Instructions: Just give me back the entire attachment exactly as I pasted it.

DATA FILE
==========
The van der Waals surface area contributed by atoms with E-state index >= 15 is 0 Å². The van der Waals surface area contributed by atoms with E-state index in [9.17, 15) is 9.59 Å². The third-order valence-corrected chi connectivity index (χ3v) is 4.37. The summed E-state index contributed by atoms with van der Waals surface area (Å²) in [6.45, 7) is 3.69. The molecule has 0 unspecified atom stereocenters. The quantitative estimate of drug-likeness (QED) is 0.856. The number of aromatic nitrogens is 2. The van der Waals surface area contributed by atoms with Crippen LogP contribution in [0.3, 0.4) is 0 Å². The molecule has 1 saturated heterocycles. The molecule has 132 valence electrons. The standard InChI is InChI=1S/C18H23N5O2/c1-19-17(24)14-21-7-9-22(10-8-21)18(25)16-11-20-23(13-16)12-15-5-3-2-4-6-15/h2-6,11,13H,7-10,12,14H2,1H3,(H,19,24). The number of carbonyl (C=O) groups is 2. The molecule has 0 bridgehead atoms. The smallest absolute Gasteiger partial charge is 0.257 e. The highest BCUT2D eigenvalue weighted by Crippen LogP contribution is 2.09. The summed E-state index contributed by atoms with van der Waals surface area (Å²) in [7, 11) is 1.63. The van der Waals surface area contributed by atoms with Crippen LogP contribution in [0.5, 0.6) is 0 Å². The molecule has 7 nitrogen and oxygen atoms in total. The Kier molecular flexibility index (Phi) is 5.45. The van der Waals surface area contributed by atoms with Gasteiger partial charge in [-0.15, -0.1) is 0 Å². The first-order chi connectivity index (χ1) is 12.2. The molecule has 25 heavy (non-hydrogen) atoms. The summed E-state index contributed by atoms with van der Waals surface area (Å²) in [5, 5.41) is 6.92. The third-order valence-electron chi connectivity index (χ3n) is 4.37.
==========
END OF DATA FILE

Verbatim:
The van der Waals surface area contributed by atoms with E-state index >= 15 is 0 Å². The van der Waals surface area contributed by atoms with E-state index in [9.17, 15) is 9.59 Å². The third-order valence-corrected chi connectivity index (χ3v) is 4.37. The summed E-state index contributed by atoms with van der Waals surface area (Å²) in [6.45, 7) is 3.69. The molecule has 0 unspecified atom stereocenters. The quantitative estimate of drug-likeness (QED) is 0.856. The number of aromatic nitrogens is 2. The van der Waals surface area contributed by atoms with Crippen LogP contribution in [0.3, 0.4) is 0 Å². The molecule has 1 saturated heterocycles. The molecule has 132 valence electrons. The standard InChI is InChI=1S/C18H23N5O2/c1-19-17(24)14-21-7-9-22(10-8-21)18(25)16-11-20-23(13-16)12-15-5-3-2-4-6-15/h2-6,11,13H,7-10,12,14H2,1H3,(H,19,24). The number of carbonyl (C=O) groups is 2. The molecule has 0 bridgehead atoms. The smallest absolute Gasteiger partial charge is 0.257 e. The highest BCUT2D eigenvalue weighted by Crippen LogP contribution is 2.09. The summed E-state index contributed by atoms with van der Waals surface area (Å²) in [7, 11) is 1.63. The van der Waals surface area contributed by atoms with Crippen LogP contribution in [0.5, 0.6) is 0 Å². The molecule has 7 nitrogen and oxygen atoms in total. The Kier molecular flexibility index (Phi) is 5.45. The van der Waals surface area contributed by atoms with Gasteiger partial charge in [-0.15, -0.1) is 0 Å². The first-order chi connectivity index (χ1) is 12.2. The molecule has 25 heavy (non-hydrogen) atoms. The summed E-state index contributed by atoms with van der Waals surface area (Å²) in [5, 5.41) is 6.92. The third-order valence-electron chi connectivity index (χ3n) is 4.37.